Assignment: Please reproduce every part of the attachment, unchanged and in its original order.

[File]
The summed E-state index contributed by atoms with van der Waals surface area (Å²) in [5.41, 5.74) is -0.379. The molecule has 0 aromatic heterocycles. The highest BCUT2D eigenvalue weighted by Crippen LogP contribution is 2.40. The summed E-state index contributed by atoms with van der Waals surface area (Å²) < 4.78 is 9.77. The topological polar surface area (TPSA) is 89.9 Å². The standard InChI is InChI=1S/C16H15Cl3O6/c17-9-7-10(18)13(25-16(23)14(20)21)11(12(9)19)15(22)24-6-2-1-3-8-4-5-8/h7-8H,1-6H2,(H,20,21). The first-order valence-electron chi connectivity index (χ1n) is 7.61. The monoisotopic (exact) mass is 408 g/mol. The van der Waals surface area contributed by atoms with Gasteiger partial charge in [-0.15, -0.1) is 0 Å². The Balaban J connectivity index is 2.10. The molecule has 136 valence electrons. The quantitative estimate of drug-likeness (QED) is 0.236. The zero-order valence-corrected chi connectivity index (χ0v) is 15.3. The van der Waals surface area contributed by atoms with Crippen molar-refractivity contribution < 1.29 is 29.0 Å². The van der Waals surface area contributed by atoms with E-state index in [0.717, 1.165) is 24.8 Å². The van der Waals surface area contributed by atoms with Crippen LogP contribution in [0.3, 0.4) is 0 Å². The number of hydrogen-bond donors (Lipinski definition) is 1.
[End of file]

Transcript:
The summed E-state index contributed by atoms with van der Waals surface area (Å²) in [5.41, 5.74) is -0.379. The molecule has 0 aromatic heterocycles. The highest BCUT2D eigenvalue weighted by Crippen LogP contribution is 2.40. The summed E-state index contributed by atoms with van der Waals surface area (Å²) < 4.78 is 9.77. The topological polar surface area (TPSA) is 89.9 Å². The standard InChI is InChI=1S/C16H15Cl3O6/c17-9-7-10(18)13(25-16(23)14(20)21)11(12(9)19)15(22)24-6-2-1-3-8-4-5-8/h7-8H,1-6H2,(H,20,21). The first-order valence-electron chi connectivity index (χ1n) is 7.61. The monoisotopic (exact) mass is 408 g/mol. The van der Waals surface area contributed by atoms with Gasteiger partial charge in [-0.15, -0.1) is 0 Å². The Balaban J connectivity index is 2.10. The molecule has 136 valence electrons. The quantitative estimate of drug-likeness (QED) is 0.236. The zero-order valence-corrected chi connectivity index (χ0v) is 15.3. The van der Waals surface area contributed by atoms with Crippen molar-refractivity contribution < 1.29 is 29.0 Å². The van der Waals surface area contributed by atoms with E-state index in [0.717, 1.165) is 24.8 Å². The van der Waals surface area contributed by atoms with Crippen LogP contribution in [0.3, 0.4) is 0 Å². The number of hydrogen-bond donors (Lipinski definition) is 1.